I believe that the Lord loves these kinds of prayers and always shows up to answer in some form or another because we’re responding with faith. It’s an “I believe, help my unbelief” kind of faith. A raw and needy kind of faith. A humble offering of loaves and fishes that we know aren’t enough on their own. He loves to provide and comfort and multiply. Sometimes, you might literally end up with a real feast! After one such prayer a few weeks ago, when my husband was gone and I was parenting alone, a friend from my sharing group ended up bringing me dinner, unasked, and not just dinner but a true feast! Gourmet salad and fresh cut fruit and roasted beef and potatoes! Warm homemade bread and ice cream sundaes! And, in the truly mysterious economy of the kingdom of God, her joyful and freely given gift (which she sacrificed time to make) was also the Lord’s compassionate response to me. For no gift of love is ever too small or goes wasted. And no one who seeks the Lord, even amidst the craziness of serving her children or others, will lack any good thing. And the provision and love of God - the one thing that we need and crave most as we serve - will not ever be taken from us.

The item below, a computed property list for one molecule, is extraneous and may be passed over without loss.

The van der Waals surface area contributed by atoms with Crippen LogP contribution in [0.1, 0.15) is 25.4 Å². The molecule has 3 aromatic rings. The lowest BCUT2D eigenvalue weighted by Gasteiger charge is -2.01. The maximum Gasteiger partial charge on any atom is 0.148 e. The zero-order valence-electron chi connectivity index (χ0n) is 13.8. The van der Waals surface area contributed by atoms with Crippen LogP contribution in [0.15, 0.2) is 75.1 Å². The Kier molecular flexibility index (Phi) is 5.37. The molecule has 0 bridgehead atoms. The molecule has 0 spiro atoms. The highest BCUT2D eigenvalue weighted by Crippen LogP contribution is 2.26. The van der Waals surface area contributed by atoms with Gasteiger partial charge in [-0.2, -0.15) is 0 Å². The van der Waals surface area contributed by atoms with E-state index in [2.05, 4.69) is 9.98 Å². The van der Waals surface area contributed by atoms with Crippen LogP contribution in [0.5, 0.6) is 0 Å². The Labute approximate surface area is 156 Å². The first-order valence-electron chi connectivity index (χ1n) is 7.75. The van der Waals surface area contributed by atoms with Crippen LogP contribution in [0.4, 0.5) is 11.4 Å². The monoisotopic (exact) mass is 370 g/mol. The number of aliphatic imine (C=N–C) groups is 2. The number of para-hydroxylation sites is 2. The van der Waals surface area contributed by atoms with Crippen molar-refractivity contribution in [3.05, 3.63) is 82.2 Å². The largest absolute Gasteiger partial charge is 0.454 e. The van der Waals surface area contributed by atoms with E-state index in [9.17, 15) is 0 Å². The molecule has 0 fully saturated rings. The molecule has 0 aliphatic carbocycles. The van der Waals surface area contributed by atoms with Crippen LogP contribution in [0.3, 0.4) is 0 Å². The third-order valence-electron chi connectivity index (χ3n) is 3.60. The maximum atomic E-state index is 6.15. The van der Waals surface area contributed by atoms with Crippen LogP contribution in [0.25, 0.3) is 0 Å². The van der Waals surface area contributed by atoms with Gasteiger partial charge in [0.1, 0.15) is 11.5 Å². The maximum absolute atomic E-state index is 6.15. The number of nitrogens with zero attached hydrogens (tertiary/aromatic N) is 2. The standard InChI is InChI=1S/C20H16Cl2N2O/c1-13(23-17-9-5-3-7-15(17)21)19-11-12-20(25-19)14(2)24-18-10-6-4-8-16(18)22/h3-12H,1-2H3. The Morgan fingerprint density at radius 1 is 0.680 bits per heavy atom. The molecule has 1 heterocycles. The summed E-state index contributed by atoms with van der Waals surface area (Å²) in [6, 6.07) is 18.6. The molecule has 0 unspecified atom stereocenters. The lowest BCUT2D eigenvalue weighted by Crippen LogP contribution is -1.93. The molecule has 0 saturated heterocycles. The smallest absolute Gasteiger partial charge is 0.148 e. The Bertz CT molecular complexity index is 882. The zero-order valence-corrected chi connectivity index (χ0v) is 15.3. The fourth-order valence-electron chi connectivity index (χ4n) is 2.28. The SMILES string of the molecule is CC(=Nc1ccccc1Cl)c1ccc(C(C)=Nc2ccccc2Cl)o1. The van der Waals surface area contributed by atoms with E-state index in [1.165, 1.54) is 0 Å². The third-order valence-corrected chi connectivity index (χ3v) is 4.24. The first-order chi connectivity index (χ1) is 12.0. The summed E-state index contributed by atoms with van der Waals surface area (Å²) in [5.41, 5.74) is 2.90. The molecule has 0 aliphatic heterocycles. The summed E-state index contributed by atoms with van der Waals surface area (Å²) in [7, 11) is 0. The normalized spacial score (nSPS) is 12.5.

“When one loves, one does not calculate” - Therese of Lisieux

This article (c) by Amy Hughes was first published in The Lois Project

Amy was inspired to start The Lois Project as a way to combine her love of writing and deep discussion with her desire to strengthen connections between Christian moms. She has a degree in French Education and English and taught high school French before becoming a stay-at-home mom with her three children. Amy and her husband John are part of the Word of Life Community in Ann Arbor. She loves anything and everything to do with France, has read the Harry Potter books way too many times and has a mild addiction to baby girl hair accessories (and two daughters to wear them!)

The Lois Project is a group of Christian women from various cities, countries, and church backgrounds who feel a common call to be disciples on mission in all seasons of life. Most of us find ourselves in a season of care-giving as mothers, grandmothers, mentors, or teachers.

Many of our writers are part of an international, ecumenical Christian community called The Sword of the Spirit. Although we come from Catholic, Orthodox, or Protestant traditions we seek to foster unity among these groups and work together.
Instagram: @theloisproject